The complaint filed in the United States District Court for the District of Delaware, pits an emerging regional operator against an industry giant in Albertsons Holdings with annual sales of $61 billion from 2,200 stores and portrays the company as an unscrupulous competitor who set out to sabotage Haggen’s efforts from the start.
“During the transfer process, Albertsons launched its plan to gain market power and/or monopoly power, acting in a manner that was designed to (and did) hamstring Haggen’s ability to successfully operate the Stores after taking ownership,” according to the complaint. “Albertson’s anti-competitive actions critically damaged the operations, customer service, brand goodwill and profitability of the divested stores from the outset (and) have caused significant harm to competition, local communities, employees and consumers.”
The lawsuit alleges that after Haggen bought the Safeway and Albertsons stores, Albertsons deliberately undertook a number of malicious and unfair actions that strained Haggen’s resources and “created substantial distraction and diverted the attention of store-level and senior Haggen management during the store conversion process.”
The lawsuit says Albertsons attempted to do this by:
• Using proprietary and confidential conversion scheduling information to plan and execute aggressive marketing campaigns intended to undermine Haggen grand openings.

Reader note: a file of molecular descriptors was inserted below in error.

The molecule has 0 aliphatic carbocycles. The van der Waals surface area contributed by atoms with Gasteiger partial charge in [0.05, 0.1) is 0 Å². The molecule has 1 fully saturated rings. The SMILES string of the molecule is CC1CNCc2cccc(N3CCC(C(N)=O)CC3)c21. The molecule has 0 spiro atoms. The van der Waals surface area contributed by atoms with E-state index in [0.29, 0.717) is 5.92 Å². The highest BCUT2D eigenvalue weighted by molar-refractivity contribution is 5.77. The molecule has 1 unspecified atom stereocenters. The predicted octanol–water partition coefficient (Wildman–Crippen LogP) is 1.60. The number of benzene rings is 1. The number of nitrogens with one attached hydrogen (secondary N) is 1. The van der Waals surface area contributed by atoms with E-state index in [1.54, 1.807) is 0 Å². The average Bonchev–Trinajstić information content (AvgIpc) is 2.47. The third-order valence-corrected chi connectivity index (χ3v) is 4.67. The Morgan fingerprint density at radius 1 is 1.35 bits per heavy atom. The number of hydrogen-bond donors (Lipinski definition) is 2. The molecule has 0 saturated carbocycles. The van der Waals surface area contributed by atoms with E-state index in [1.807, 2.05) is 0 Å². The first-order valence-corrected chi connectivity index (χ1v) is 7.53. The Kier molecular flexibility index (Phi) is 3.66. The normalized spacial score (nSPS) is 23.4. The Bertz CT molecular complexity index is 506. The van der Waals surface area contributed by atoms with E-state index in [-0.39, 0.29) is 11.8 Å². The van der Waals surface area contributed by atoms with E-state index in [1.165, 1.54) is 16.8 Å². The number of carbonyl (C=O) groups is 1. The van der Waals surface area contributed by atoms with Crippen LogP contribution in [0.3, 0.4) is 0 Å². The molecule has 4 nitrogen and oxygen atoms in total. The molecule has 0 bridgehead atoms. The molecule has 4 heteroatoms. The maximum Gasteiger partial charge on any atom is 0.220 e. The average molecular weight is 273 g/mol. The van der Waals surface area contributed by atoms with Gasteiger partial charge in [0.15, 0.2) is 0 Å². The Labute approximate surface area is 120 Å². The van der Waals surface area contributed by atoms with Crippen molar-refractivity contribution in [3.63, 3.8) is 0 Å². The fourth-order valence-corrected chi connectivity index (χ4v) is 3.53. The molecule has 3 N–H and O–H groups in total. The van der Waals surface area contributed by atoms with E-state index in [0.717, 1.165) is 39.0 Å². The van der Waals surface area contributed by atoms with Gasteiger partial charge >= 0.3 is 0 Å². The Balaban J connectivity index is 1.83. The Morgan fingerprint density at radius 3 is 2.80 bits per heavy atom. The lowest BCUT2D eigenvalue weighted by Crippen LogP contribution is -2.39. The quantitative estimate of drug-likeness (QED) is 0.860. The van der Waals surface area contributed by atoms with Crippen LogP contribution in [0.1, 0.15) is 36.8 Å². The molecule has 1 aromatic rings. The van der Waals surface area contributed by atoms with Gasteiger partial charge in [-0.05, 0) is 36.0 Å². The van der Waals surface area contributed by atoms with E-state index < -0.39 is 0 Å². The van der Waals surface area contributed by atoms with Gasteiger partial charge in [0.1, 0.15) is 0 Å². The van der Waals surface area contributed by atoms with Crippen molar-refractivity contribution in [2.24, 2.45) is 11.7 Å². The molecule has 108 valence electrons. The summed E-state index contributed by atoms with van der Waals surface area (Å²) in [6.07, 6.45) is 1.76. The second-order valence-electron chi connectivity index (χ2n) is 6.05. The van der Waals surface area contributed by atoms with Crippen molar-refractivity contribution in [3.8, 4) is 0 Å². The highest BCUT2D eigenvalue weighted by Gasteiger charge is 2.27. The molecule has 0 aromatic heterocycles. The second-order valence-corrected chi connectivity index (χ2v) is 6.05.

• Providing Haggen with false, misleading and incomplete retail pricing data, causing Haggen stores to unknowingly inflate prices.
• Cutting off Haggen-acquired store advertising in order to decrease customer traffic.
• Timing the remodeling and rebranding of its retained stores to impair Haggen’s entry into the relevant markets.
• Diverting customers by illegally accessing Haggen’s confidential data to gain an unfair competitive advantage.
• Deliberately understocking certain inventory at Haggen-acquired stores below levels consistent with the ordinary course of business just prior to conversion, resulting in out of stocks which negatively impacted the shopping experience upon Haggen grand openings.
• Deliberately overstocking perishable inventory at Haggen-acquired stores beyond levels consistent with the ordinary course of business just prior to conversion such that Haggen had to throw away significant amounts of inventory it paid for.
• Removing store fixtures and inventory from Haggen-acquired stores that Haggen paid for.
• Diverting Haggen inventory to Albertsons stores and failing to perform routine maintenance on stores and equipment.
“Albertson’s anti-competitive conduct caused significant damage to Haggen’s image, brand, and ability to build goodwill during its grand openings to the public,” according to the complaint. “Albertson’s unlawful acts destroyed or substantially lessened the economic viability, marketability and competitiveness of the (Haggen) stores, depriving consumers in each of the relevant markets the benefits of substantial competition from a new market entrant.”
Albertsons said the lawsuit's allegations "are completely without merit."